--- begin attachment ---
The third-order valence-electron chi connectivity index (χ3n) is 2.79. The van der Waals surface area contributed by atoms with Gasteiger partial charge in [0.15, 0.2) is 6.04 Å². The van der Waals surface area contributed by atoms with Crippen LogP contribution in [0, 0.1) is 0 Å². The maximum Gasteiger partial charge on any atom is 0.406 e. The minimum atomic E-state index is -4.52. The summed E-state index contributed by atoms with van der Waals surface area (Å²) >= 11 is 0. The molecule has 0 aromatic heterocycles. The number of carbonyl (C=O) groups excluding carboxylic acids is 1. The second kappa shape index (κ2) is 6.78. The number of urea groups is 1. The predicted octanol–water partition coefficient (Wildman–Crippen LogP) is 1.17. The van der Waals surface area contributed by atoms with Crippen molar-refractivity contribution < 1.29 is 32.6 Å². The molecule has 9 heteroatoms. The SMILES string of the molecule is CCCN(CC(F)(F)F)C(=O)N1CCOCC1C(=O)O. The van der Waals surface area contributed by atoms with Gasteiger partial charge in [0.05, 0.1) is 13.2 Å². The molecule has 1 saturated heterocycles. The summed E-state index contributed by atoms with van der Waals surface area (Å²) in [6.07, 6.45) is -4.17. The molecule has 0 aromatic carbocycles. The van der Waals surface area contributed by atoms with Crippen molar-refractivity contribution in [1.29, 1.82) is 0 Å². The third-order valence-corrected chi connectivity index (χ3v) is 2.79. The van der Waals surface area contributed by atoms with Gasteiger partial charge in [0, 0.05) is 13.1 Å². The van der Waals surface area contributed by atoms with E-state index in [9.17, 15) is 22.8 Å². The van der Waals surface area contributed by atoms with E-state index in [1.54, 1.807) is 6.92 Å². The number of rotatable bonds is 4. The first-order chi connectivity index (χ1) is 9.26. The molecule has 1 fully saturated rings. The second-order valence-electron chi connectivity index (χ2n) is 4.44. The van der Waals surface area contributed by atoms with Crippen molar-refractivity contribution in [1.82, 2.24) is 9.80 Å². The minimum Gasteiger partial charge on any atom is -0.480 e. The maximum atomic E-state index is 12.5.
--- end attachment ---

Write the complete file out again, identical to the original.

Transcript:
The third-order valence-electron chi connectivity index (χ3n) is 2.79. The van der Waals surface area contributed by atoms with Gasteiger partial charge in [0.15, 0.2) is 6.04 Å². The van der Waals surface area contributed by atoms with Crippen LogP contribution in [0, 0.1) is 0 Å². The maximum Gasteiger partial charge on any atom is 0.406 e. The minimum atomic E-state index is -4.52. The summed E-state index contributed by atoms with van der Waals surface area (Å²) >= 11 is 0. The molecule has 0 aromatic heterocycles. The number of carbonyl (C=O) groups excluding carboxylic acids is 1. The second kappa shape index (κ2) is 6.78. The number of urea groups is 1. The predicted octanol–water partition coefficient (Wildman–Crippen LogP) is 1.17. The van der Waals surface area contributed by atoms with Crippen molar-refractivity contribution < 1.29 is 32.6 Å². The molecule has 9 heteroatoms. The SMILES string of the molecule is CCCN(CC(F)(F)F)C(=O)N1CCOCC1C(=O)O. The van der Waals surface area contributed by atoms with Gasteiger partial charge in [0.05, 0.1) is 13.2 Å². The molecule has 1 saturated heterocycles. The summed E-state index contributed by atoms with van der Waals surface area (Å²) in [6.07, 6.45) is -4.17. The molecule has 0 aromatic carbocycles. The van der Waals surface area contributed by atoms with Crippen molar-refractivity contribution in [1.29, 1.82) is 0 Å². The third-order valence-corrected chi connectivity index (χ3v) is 2.79. The van der Waals surface area contributed by atoms with Gasteiger partial charge in [0, 0.05) is 13.1 Å². The van der Waals surface area contributed by atoms with E-state index in [9.17, 15) is 22.8 Å². The van der Waals surface area contributed by atoms with E-state index in [1.54, 1.807) is 6.92 Å². The number of rotatable bonds is 4. The first-order chi connectivity index (χ1) is 9.26. The molecule has 1 fully saturated rings. The second-order valence-electron chi connectivity index (χ2n) is 4.44. The van der Waals surface area contributed by atoms with Crippen molar-refractivity contribution in [1.82, 2.24) is 9.80 Å². The minimum Gasteiger partial charge on any atom is -0.480 e. The maximum atomic E-state index is 12.5.